In the ‘old days’ when proofing was done via hardcopy, clients would often sign on the hard copy to show that they had checked the work and approved for it to go to print (or another promotion channel). There was a clear understanding that they were taking full responsibility for the approval to proceed (because the sign-off form said as much). These days the line of responsibility is not so clear.
The majority of modern proofing is done via PDFs and email. You can bet there is no formal declaration stating “here is my signature to prove I take full responsibility for signing off this work and be it on my head if anything is wrong”. You’ll be lucky if you receive a return email which just says “yep, please proceed”.
Any ‘sign-off’ that you may receive will implicitly mean that your client takes responsibility for their decision. Be careful though, because if any issue is found (that is not obviously the result of client error), then your client will likely be on the phone demanding an urgent reprint or fix at your agency’s expense.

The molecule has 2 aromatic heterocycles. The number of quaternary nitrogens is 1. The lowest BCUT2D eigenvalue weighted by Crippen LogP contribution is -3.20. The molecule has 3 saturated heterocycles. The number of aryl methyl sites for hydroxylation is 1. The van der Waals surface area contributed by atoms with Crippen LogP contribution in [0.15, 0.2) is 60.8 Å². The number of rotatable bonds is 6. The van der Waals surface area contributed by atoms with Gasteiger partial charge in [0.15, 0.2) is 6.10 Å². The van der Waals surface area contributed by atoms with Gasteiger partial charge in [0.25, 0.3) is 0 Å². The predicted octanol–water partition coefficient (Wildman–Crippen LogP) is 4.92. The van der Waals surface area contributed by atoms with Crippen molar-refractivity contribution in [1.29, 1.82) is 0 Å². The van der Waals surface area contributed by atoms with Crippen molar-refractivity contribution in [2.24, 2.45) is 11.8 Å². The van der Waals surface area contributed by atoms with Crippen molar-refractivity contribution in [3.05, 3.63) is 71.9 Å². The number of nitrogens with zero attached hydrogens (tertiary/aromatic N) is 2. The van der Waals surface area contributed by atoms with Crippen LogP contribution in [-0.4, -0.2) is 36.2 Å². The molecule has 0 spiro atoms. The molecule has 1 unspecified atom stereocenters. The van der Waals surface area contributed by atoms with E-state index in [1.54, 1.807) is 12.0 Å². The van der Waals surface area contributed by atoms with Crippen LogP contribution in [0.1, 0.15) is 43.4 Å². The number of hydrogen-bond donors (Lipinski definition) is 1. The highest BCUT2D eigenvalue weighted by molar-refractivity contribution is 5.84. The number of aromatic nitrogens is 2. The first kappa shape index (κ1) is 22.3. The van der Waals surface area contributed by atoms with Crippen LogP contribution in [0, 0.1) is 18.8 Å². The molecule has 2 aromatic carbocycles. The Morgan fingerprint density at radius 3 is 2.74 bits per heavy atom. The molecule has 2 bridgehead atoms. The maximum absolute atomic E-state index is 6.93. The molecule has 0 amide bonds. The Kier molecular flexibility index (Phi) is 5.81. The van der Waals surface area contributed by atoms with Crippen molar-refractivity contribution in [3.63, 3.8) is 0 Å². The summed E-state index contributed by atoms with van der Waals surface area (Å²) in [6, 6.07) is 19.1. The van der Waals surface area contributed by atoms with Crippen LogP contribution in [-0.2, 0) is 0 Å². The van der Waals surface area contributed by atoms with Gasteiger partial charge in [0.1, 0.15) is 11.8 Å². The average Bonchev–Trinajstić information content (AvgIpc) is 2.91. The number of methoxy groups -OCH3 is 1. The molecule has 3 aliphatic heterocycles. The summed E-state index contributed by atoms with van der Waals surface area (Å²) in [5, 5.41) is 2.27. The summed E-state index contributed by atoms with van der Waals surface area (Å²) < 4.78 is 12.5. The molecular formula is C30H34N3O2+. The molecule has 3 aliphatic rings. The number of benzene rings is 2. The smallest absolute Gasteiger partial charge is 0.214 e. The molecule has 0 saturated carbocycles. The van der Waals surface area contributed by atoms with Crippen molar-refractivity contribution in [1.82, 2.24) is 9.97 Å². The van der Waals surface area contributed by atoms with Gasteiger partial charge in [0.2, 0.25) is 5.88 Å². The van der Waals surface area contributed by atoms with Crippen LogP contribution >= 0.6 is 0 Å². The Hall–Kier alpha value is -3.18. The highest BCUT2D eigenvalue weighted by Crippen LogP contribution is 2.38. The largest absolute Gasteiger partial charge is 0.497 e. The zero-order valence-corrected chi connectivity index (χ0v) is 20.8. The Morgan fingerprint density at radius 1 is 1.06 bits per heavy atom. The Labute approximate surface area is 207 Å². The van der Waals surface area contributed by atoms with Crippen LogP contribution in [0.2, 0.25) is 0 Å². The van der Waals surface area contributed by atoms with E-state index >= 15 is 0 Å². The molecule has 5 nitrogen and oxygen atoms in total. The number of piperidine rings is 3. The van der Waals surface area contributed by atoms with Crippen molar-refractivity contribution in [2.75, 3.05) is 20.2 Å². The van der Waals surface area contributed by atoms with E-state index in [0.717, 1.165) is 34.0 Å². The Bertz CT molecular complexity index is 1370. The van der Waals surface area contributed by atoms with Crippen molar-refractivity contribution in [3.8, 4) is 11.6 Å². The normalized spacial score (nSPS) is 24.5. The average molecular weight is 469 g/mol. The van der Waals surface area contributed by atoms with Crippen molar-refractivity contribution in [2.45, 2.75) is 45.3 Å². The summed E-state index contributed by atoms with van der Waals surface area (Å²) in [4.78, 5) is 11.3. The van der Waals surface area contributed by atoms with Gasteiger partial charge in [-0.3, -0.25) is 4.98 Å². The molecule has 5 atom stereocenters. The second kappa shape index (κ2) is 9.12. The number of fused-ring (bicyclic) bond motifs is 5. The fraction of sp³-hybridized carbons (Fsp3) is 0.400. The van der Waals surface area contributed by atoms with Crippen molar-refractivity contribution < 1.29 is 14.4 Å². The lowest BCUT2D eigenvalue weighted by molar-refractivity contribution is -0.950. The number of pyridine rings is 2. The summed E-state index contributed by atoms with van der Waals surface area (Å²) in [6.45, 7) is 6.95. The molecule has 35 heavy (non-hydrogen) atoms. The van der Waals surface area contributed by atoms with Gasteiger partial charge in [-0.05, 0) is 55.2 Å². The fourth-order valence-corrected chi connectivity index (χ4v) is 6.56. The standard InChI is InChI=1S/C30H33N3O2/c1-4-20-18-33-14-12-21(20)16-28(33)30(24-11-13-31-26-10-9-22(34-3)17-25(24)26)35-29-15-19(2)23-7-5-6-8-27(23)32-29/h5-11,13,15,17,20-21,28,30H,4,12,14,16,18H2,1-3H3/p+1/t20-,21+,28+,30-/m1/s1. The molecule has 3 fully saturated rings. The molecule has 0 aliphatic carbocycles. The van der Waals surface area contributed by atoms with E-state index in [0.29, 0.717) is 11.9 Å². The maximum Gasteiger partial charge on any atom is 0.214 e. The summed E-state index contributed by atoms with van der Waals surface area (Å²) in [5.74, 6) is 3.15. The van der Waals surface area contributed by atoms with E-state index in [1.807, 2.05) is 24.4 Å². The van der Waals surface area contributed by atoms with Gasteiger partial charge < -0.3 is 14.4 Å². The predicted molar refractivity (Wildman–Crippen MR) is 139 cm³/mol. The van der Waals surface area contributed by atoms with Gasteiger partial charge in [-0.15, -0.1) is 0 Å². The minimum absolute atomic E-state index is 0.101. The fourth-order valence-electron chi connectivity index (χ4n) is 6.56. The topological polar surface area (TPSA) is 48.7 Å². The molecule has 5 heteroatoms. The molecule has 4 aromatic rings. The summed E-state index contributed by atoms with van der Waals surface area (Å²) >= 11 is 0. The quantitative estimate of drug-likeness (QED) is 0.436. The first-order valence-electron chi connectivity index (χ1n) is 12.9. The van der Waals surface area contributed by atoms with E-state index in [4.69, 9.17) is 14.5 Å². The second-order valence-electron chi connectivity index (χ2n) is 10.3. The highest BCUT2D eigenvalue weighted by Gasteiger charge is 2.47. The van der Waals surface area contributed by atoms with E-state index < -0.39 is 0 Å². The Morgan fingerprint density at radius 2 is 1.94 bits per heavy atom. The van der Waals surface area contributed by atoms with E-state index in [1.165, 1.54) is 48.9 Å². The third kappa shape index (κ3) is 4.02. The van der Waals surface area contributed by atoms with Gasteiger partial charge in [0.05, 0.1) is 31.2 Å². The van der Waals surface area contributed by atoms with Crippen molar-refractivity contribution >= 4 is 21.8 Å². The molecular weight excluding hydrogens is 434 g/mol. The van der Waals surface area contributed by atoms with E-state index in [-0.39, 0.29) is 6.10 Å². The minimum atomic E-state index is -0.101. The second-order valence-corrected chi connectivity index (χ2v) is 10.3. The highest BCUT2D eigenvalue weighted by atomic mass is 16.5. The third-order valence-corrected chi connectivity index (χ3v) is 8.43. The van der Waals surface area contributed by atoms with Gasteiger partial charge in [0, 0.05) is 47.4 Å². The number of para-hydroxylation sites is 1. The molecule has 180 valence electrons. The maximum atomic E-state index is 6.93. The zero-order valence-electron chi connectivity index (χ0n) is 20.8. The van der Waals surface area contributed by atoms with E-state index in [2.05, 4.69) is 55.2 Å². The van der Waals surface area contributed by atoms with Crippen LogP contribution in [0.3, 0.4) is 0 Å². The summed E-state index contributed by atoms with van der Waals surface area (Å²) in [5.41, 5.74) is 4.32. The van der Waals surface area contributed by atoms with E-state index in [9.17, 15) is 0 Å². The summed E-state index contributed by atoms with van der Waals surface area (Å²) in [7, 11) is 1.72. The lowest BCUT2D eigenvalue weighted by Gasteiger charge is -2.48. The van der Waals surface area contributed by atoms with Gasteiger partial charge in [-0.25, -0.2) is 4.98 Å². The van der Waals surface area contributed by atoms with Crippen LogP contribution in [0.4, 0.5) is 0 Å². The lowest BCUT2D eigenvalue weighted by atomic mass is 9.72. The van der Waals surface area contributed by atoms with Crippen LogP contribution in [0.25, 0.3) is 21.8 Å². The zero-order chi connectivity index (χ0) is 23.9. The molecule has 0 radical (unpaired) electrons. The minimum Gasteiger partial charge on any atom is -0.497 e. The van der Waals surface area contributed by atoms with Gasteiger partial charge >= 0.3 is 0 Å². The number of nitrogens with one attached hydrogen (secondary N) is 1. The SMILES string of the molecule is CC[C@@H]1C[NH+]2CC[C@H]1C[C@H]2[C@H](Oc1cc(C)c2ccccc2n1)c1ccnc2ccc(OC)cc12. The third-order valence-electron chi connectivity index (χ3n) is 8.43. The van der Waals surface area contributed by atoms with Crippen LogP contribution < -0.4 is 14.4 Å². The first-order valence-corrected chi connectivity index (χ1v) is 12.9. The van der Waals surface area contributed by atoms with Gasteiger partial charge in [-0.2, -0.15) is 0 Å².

The best way to prevent this situation is to make sure your client receives work that is 100% correct, 100% of the time; which comes down to exercising superior attention to detail skills, and not letting any error slip through – and that responsibility falls squarely on you.
This article is an excerpt from Sarah Ritchie's book 'How to Wrestle an Octopus: an agency account manager's guide to pretty much everything'.
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Research activities are typically initiated and conducted by your client, as part of their marketing remit. However, there is another type of research that is advertising-specific and is more likely to be initiated (or at least recommended) by your agency rather than by your client. The two main areas of research that an agency would get involved with are ‘pre-testing’ and ‘post-testing’.
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